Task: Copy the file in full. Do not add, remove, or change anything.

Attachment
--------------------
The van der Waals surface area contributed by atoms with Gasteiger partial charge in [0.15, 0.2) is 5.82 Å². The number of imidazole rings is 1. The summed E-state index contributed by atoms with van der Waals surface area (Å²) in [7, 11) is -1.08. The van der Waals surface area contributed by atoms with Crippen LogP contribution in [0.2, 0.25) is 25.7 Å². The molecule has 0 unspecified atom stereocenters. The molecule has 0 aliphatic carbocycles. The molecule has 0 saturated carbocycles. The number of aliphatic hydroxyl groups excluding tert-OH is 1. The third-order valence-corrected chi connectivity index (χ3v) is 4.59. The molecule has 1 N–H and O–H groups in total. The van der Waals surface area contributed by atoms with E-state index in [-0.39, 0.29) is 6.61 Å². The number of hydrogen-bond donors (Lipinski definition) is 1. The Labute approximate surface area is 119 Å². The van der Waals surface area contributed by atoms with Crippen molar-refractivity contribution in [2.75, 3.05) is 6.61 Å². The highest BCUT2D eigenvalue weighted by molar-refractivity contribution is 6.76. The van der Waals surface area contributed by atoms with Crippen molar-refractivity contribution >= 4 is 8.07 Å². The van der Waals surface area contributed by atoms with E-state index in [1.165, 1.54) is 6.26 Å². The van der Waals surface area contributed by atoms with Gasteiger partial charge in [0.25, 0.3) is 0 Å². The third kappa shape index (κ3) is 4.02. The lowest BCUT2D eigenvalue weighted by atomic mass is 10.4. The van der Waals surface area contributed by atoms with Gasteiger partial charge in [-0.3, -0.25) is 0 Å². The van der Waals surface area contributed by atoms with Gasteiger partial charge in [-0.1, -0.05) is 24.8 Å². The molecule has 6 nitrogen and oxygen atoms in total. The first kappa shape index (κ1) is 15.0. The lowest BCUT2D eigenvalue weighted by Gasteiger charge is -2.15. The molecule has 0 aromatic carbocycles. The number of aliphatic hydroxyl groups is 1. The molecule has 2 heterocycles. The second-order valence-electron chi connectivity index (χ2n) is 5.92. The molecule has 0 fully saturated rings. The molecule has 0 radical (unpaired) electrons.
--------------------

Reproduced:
The van der Waals surface area contributed by atoms with Gasteiger partial charge in [0.15, 0.2) is 5.82 Å². The number of imidazole rings is 1. The summed E-state index contributed by atoms with van der Waals surface area (Å²) in [7, 11) is -1.08. The van der Waals surface area contributed by atoms with Crippen LogP contribution in [0.2, 0.25) is 25.7 Å². The molecule has 0 unspecified atom stereocenters. The molecule has 0 aliphatic carbocycles. The molecule has 0 saturated carbocycles. The number of aliphatic hydroxyl groups excluding tert-OH is 1. The third-order valence-corrected chi connectivity index (χ3v) is 4.59. The molecule has 1 N–H and O–H groups in total. The van der Waals surface area contributed by atoms with E-state index in [-0.39, 0.29) is 6.61 Å². The number of hydrogen-bond donors (Lipinski definition) is 1. The Labute approximate surface area is 119 Å². The van der Waals surface area contributed by atoms with Crippen molar-refractivity contribution in [2.75, 3.05) is 6.61 Å². The highest BCUT2D eigenvalue weighted by molar-refractivity contribution is 6.76. The van der Waals surface area contributed by atoms with Crippen molar-refractivity contribution >= 4 is 8.07 Å². The van der Waals surface area contributed by atoms with E-state index in [1.165, 1.54) is 6.26 Å². The van der Waals surface area contributed by atoms with Gasteiger partial charge in [0.25, 0.3) is 0 Å². The third kappa shape index (κ3) is 4.02. The lowest BCUT2D eigenvalue weighted by atomic mass is 10.4. The van der Waals surface area contributed by atoms with Gasteiger partial charge in [-0.3, -0.25) is 0 Å². The van der Waals surface area contributed by atoms with Gasteiger partial charge in [-0.1, -0.05) is 24.8 Å². The molecule has 6 nitrogen and oxygen atoms in total. The first kappa shape index (κ1) is 15.0. The lowest BCUT2D eigenvalue weighted by Gasteiger charge is -2.15. The molecule has 0 aromatic carbocycles. The number of aliphatic hydroxyl groups is 1. The molecule has 2 heterocycles. The second-order valence-electron chi connectivity index (χ2n) is 5.92. The molecule has 0 fully saturated rings. The molecule has 0 radical (unpaired) electrons.